How To Open A Bottle Of Wine
Presenting a bottle of wine for a table the first few times can be scary, anything unfamiliar or not yet a habit can be a little shaky. But, you’ll become a pro, I’ll see to that! There are a few steps that you must follow to make sure that you are doing everything correctly. Get these down, understand them and you on your way to living up to your bad-ass potential.
Stand to the right of guest and show the host the bottle; read *him the vintage, the producer, the varietal and where it came from. Here is your 2007 Duckhorn Merlot from Napa Valley.
- The reason this step is important is to communicate with the customer so mistakes will be prevented. If you state all of these facts to your customer and they approve the wine, there will be much less room for them disagreeing with the bottle after it is opened. Example “I didn’t want the Duckhorn, I wanted the Paraduxx.” Maybe they did but they approved the Duckhorn. With that being said, it is your job to present the bottle of wine that they ordered. If they said Paraduxx and you bring them Duckhorn, you are naughty.
- If you ever have a chance to taste Duckhorn or Paraduxx, I suggest it; they are delicious. (In my opinion.)
Remove foil, pocket it. Remove cork and present it to the person who has ordered the wine, either stain up or stain away. Put the cork on something, not just the table.
- By doing this you are allowing the host to inspect the cork for flaws. The cork itself witll not tell if a wine is bad but it will give possible red flags to be weary of, such as a ribbon of wine running from the bottom of the cork to the top, dryness throughout, dry at the bottom of the cork or if the producers name on the cork does not match the actual wine.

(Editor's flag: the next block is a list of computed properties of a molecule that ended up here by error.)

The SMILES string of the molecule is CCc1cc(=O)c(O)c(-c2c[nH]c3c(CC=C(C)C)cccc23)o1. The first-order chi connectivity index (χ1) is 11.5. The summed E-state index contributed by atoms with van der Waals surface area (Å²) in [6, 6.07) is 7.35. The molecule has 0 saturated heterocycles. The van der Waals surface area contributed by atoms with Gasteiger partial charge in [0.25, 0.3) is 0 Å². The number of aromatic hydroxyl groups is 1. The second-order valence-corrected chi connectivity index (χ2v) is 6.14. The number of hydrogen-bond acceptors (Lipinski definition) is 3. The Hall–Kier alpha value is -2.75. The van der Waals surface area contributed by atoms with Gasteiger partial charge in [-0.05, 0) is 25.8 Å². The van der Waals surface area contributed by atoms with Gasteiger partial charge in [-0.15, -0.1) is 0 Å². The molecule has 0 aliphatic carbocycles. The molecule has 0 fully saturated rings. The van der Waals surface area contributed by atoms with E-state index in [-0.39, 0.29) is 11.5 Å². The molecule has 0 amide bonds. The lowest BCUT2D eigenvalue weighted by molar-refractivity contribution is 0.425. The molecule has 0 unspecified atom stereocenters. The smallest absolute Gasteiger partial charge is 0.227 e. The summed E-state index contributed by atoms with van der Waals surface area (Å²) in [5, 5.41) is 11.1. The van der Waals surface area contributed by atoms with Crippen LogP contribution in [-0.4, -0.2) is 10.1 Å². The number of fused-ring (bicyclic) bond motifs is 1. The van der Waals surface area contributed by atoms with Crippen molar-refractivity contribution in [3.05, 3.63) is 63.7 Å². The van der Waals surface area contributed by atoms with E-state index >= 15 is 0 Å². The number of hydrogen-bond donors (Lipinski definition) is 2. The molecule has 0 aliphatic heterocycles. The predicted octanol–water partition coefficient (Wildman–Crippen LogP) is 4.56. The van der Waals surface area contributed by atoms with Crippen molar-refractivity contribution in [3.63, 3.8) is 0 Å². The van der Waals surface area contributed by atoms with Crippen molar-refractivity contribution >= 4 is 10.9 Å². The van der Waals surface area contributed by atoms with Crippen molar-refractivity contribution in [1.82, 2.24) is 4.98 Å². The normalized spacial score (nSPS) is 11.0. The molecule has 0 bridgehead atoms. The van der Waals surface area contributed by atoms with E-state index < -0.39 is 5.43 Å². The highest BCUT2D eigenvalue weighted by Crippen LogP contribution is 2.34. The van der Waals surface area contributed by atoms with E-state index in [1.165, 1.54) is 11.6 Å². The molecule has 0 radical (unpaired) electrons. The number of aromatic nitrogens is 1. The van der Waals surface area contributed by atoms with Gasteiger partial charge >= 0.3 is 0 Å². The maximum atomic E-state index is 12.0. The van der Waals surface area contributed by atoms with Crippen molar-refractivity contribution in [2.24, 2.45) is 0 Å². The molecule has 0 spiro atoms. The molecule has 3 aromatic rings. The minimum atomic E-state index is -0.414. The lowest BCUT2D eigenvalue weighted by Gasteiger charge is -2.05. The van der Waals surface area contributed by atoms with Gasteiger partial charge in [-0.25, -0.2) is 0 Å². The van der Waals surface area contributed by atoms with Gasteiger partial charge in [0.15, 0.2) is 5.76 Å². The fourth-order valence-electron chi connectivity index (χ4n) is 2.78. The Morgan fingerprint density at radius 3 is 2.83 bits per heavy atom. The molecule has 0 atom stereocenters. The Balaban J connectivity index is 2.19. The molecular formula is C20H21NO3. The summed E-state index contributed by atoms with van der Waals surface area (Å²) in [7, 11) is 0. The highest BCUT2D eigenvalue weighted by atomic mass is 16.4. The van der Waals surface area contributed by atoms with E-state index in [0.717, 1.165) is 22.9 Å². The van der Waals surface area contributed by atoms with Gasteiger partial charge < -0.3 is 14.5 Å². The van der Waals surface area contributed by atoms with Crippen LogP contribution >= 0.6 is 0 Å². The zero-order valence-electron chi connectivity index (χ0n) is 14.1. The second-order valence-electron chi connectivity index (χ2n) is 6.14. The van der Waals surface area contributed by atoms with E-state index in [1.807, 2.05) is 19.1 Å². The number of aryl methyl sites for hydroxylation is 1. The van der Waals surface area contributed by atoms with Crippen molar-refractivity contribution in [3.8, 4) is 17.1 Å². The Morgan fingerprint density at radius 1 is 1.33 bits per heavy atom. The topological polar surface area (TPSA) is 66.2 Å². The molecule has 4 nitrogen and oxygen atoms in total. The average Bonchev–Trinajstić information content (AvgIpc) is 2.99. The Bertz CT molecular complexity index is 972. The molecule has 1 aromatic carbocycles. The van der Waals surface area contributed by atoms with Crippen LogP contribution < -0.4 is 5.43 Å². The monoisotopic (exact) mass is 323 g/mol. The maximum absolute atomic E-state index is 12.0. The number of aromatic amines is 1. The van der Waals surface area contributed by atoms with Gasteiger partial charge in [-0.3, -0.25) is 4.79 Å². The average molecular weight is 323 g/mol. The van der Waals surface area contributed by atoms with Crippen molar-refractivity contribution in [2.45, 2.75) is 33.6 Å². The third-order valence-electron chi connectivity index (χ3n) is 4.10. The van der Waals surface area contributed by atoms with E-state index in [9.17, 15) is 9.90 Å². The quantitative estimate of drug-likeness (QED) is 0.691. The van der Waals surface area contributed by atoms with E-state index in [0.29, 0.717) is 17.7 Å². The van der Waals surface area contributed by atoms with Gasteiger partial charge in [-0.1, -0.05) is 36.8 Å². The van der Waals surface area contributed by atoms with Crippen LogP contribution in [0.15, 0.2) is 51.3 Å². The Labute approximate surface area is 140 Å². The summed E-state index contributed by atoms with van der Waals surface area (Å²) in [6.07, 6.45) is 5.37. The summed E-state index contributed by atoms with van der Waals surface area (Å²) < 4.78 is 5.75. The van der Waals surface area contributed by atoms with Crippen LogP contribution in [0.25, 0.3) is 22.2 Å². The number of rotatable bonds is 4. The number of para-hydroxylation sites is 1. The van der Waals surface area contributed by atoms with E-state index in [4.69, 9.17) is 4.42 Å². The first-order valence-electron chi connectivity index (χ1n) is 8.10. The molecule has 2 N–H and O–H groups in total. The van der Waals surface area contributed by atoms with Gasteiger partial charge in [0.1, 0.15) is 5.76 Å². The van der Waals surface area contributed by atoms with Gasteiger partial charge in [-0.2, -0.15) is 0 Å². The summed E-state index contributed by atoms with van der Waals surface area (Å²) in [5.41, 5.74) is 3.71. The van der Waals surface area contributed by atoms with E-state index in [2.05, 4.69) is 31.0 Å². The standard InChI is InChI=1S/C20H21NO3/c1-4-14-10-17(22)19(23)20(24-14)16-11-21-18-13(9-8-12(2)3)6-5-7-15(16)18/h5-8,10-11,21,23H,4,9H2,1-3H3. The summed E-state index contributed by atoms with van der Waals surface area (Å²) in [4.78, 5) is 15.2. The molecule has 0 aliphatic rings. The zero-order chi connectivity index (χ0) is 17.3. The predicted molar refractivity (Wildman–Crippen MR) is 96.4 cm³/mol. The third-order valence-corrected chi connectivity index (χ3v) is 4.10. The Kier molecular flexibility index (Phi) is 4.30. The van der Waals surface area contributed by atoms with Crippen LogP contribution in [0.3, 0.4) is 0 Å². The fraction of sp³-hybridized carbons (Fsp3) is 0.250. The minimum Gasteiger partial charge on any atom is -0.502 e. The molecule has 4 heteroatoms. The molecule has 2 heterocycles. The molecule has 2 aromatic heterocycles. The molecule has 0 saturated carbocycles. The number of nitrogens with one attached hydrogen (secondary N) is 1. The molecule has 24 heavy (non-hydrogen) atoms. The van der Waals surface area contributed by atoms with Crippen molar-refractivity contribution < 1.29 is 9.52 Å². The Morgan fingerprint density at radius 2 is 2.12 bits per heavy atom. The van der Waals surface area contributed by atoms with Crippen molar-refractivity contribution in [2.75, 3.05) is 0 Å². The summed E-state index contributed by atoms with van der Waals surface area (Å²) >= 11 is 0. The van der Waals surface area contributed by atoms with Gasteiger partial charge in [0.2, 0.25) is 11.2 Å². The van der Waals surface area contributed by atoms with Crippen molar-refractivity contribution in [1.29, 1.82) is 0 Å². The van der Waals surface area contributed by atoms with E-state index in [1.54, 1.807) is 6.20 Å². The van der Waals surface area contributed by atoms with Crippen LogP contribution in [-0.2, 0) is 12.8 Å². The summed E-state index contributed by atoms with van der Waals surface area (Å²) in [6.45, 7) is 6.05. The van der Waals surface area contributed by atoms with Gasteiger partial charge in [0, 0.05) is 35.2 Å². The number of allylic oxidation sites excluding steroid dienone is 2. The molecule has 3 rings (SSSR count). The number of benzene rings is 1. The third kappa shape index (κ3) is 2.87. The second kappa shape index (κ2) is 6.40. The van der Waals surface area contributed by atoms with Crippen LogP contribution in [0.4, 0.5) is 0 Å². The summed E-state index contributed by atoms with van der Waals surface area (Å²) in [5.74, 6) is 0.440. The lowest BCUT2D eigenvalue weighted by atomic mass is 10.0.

Once the cork is presented you will pour about one ounce for the host to smell and taste.
- This is the real opportunity for the host to know if the wine is “corked” or “off”. He will be smelling the wine to make sure that there is fruit in the aroma. If it smells flat, like newspaper, vinegar or wet dog things are not looking good. He will also taste to confirm what his nose has told him. Often times, smelling the wine is all that is necessary.
After the host has accepted the bottle you will pour the wine for all guests.
- Be aware of how many people you will be pouring for. That bottle of wine needs to be poured for everyone, including the host, leaving some to spare in the bottle.
- Make sure you go around the table in a clockwise fashion, passing the host.
- Start with the person of honor, regardless of their gender.
- If there is no person of honor, continue your clockwise loop and pour for all woman at the table.
- Make another clockwise trip around and pour for all of the men.
- Finish with the host.
- Make sure there is a little wine left in the bottle. The reason for this is to not give the impression that you are pressuring him to order another bottle. He will delegate where the last pour goes and then he can chose to order another bottle or not.
- If there are 8 or more people at a table then you do not have to pour for the woman first but you still must go clockwise and end with the host leaving a little wine to spare in the bottle.
Ask permission from host to remove the cork from the table.
- Any unnecessary clutter on the table should be removed for basic table maintenance. If the host wants to keep the cork, then move it to a part of the table so everyone on the service team knows that the cork is to stay on the table. This prevents your fellow bad-ass servers or managers from seeing the cork on the table and asking the host if they want it there. This is just a way of communicating with your team without speaking.
Opening wine for a table will become second nature to you, I promise. Every time you open a bottle, every time you pour, things will get easier. Enjoy the process.
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